GED Reasoning Through Language Arts Practice Test: Capitalization
Capitalization is an important part of the English language. Capital letter are used in three ways: proper nouns, titles, and the beginnings of sentences.
Of course a noun is a person, place, thing, or idea. A proper noun is the official name of a particular person, place, or thing. These words are always capitalized.
country, cityGermany, Tulsa
|Common Nouns||Proper Nouns|
|boy, man||Abdul, Joseph|
|girl, woman||Aliya, Bonnie|
|shop, restaurant||Sunbirds, Five Guys|
|book, film||Tequila Sunrise, Star Wars|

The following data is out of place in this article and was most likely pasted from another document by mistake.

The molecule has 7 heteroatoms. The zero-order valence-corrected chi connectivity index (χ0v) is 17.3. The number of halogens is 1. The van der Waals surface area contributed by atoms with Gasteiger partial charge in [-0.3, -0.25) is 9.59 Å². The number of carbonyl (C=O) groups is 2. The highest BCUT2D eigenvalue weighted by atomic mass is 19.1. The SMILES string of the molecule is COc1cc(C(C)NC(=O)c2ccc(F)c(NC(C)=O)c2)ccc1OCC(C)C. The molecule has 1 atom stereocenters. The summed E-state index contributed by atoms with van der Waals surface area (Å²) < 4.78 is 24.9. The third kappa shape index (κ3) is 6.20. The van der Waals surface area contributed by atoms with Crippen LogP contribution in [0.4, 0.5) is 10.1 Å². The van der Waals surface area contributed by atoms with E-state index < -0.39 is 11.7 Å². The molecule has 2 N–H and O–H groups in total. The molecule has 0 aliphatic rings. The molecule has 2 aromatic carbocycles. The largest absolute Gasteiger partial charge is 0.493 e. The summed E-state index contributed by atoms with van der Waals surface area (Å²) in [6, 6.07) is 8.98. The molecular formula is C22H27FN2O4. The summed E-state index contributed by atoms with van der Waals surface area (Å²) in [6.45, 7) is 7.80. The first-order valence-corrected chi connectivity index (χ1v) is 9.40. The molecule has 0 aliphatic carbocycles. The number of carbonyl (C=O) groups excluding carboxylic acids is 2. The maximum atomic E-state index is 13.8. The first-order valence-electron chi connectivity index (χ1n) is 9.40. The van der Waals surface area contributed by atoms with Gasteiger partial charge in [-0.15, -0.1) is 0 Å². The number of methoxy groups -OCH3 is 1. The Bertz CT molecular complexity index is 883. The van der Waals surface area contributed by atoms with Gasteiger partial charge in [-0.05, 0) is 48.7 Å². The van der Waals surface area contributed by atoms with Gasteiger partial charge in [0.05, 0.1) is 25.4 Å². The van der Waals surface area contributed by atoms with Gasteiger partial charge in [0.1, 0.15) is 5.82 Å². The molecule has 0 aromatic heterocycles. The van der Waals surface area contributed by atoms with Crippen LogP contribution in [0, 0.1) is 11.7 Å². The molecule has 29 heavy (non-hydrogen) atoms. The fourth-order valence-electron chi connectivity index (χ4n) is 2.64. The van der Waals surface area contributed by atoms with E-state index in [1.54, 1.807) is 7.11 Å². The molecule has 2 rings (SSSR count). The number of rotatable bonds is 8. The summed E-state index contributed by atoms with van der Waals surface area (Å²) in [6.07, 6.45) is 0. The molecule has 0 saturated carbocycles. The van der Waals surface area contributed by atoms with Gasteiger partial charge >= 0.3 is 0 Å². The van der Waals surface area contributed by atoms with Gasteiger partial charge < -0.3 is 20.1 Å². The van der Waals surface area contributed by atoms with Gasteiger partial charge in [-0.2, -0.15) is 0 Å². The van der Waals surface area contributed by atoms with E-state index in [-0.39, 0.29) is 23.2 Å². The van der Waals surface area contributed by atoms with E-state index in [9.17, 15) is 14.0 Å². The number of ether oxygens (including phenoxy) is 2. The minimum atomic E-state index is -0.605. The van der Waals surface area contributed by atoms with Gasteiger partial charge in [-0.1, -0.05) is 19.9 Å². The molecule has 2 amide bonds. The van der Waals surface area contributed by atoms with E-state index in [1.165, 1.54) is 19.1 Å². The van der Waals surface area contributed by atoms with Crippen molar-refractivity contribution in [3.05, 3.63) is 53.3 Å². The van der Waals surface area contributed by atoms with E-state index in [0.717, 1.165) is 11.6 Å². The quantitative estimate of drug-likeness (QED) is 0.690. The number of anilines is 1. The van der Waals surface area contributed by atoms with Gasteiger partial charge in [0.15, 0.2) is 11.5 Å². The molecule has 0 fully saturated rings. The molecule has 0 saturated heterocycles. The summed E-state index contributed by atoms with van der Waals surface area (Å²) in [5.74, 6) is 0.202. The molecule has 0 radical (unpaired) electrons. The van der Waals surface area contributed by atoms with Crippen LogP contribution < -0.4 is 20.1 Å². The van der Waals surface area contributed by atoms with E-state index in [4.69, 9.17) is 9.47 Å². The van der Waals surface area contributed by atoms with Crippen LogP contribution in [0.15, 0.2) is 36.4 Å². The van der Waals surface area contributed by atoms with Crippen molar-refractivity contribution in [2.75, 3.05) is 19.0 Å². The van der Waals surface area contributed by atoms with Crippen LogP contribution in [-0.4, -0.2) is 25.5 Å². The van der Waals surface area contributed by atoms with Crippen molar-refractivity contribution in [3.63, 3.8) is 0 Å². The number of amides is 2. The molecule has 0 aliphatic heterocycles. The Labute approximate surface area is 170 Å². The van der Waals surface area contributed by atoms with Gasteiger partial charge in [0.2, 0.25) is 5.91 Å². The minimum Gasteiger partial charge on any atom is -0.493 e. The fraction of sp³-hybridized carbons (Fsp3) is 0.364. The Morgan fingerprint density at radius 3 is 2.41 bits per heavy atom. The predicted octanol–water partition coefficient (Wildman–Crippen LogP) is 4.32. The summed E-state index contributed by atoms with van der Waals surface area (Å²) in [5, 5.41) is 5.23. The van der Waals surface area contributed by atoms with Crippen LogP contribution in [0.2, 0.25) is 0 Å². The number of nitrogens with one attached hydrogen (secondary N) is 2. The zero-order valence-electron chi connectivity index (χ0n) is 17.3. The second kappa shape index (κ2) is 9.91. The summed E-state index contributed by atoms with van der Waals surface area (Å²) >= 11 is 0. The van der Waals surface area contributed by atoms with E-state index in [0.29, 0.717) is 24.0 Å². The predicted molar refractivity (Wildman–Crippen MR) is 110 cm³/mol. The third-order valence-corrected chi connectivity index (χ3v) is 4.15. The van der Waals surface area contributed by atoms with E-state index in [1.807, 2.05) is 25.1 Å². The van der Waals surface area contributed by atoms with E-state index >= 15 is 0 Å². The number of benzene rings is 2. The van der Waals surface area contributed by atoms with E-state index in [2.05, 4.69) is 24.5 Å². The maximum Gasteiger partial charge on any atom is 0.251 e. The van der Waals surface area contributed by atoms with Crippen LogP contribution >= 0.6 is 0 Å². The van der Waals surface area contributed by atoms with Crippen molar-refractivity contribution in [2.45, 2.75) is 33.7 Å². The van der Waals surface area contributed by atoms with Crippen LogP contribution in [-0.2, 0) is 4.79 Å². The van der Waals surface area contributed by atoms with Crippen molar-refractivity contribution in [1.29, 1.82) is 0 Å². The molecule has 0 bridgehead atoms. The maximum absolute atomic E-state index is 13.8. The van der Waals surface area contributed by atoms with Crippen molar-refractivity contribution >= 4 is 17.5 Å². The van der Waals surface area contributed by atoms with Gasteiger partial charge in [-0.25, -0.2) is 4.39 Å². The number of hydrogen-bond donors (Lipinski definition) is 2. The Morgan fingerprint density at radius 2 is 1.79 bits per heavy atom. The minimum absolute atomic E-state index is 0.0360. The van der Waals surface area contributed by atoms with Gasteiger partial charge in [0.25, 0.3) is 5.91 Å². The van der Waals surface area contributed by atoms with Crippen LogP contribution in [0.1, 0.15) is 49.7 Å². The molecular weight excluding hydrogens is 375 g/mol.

|company, corporation||Audi, Microsoft|
|month, day of the week||May, Tuesday|
Titles can be somewhat difficult because there are several different schools of thought on the matter. The GED uses the MLA guidelines on capitalization.
Capitalize the first and last word of the title and all principal words. Do NOT capitalize these parts of speech when the fall in the middle of a title: articles, prepositions, coordinating conjunctions, and the “to” in the infinitive form of a verb.
Flowers for Algernon (“Flowers” and “Algernon” are nouns, “for” is a preposition)
What Is Literature? (remember that “is” is a verb!)
The Calm between the Storm and the Hurricane(“between” is a proposition, “the” is an article, and “and” is coordinating conjunction)
You always need to capitalize the first word of any sentence, even a sentence in quotations in the middle of another sentence. There are no exceptions to this rule in the formal prose.